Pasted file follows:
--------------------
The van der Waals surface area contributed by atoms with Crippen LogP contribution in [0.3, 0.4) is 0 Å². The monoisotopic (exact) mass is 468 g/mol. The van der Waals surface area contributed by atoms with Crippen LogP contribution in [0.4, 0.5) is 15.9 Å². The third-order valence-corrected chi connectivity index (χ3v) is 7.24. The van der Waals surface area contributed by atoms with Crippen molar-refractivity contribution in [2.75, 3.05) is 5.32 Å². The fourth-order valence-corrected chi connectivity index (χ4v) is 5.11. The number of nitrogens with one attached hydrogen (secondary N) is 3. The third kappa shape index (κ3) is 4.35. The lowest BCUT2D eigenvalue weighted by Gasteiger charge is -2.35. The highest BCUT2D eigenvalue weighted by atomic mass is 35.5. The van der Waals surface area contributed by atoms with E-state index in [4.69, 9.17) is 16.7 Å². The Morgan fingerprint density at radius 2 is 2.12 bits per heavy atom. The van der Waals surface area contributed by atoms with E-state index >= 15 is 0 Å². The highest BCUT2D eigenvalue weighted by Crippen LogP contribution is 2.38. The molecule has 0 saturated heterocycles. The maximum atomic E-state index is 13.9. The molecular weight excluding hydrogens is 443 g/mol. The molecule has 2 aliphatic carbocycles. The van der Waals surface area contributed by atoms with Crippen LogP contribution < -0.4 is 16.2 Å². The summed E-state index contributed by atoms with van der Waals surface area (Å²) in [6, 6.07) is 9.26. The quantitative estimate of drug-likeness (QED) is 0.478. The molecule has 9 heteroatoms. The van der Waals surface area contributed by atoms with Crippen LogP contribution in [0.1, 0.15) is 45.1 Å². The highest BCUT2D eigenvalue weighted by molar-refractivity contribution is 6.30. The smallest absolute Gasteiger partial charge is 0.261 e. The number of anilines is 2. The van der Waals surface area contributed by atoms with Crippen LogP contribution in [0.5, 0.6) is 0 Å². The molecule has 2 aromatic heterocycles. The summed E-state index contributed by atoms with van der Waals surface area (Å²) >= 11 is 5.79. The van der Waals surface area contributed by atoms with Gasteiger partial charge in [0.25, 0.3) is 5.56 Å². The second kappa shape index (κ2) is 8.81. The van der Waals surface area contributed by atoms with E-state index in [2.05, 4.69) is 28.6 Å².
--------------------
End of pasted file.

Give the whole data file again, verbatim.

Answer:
The van der Waals surface area contributed by atoms with Crippen LogP contribution in [0.3, 0.4) is 0 Å². The monoisotopic (exact) mass is 468 g/mol. The van der Waals surface area contributed by atoms with Crippen LogP contribution in [0.4, 0.5) is 15.9 Å². The third-order valence-corrected chi connectivity index (χ3v) is 7.24. The van der Waals surface area contributed by atoms with Crippen molar-refractivity contribution in [2.75, 3.05) is 5.32 Å². The fourth-order valence-corrected chi connectivity index (χ4v) is 5.11. The number of nitrogens with one attached hydrogen (secondary N) is 3. The third kappa shape index (κ3) is 4.35. The lowest BCUT2D eigenvalue weighted by Gasteiger charge is -2.35. The highest BCUT2D eigenvalue weighted by atomic mass is 35.5. The van der Waals surface area contributed by atoms with E-state index in [4.69, 9.17) is 16.7 Å². The Morgan fingerprint density at radius 2 is 2.12 bits per heavy atom. The van der Waals surface area contributed by atoms with E-state index >= 15 is 0 Å². The highest BCUT2D eigenvalue weighted by Crippen LogP contribution is 2.38. The molecule has 0 saturated heterocycles. The maximum atomic E-state index is 13.9. The molecular weight excluding hydrogens is 443 g/mol. The molecule has 2 aliphatic carbocycles. The van der Waals surface area contributed by atoms with Crippen LogP contribution < -0.4 is 16.2 Å². The summed E-state index contributed by atoms with van der Waals surface area (Å²) in [6, 6.07) is 9.26. The quantitative estimate of drug-likeness (QED) is 0.478. The molecule has 9 heteroatoms. The van der Waals surface area contributed by atoms with Crippen LogP contribution in [0.1, 0.15) is 45.1 Å². The highest BCUT2D eigenvalue weighted by molar-refractivity contribution is 6.30. The smallest absolute Gasteiger partial charge is 0.261 e. The number of anilines is 2. The van der Waals surface area contributed by atoms with Crippen LogP contribution in [0.5, 0.6) is 0 Å². The molecule has 2 aromatic heterocycles. The summed E-state index contributed by atoms with van der Waals surface area (Å²) >= 11 is 5.79. The van der Waals surface area contributed by atoms with Gasteiger partial charge in [0.25, 0.3) is 5.56 Å². The second kappa shape index (κ2) is 8.81. The van der Waals surface area contributed by atoms with E-state index in [2.05, 4.69) is 28.6 Å².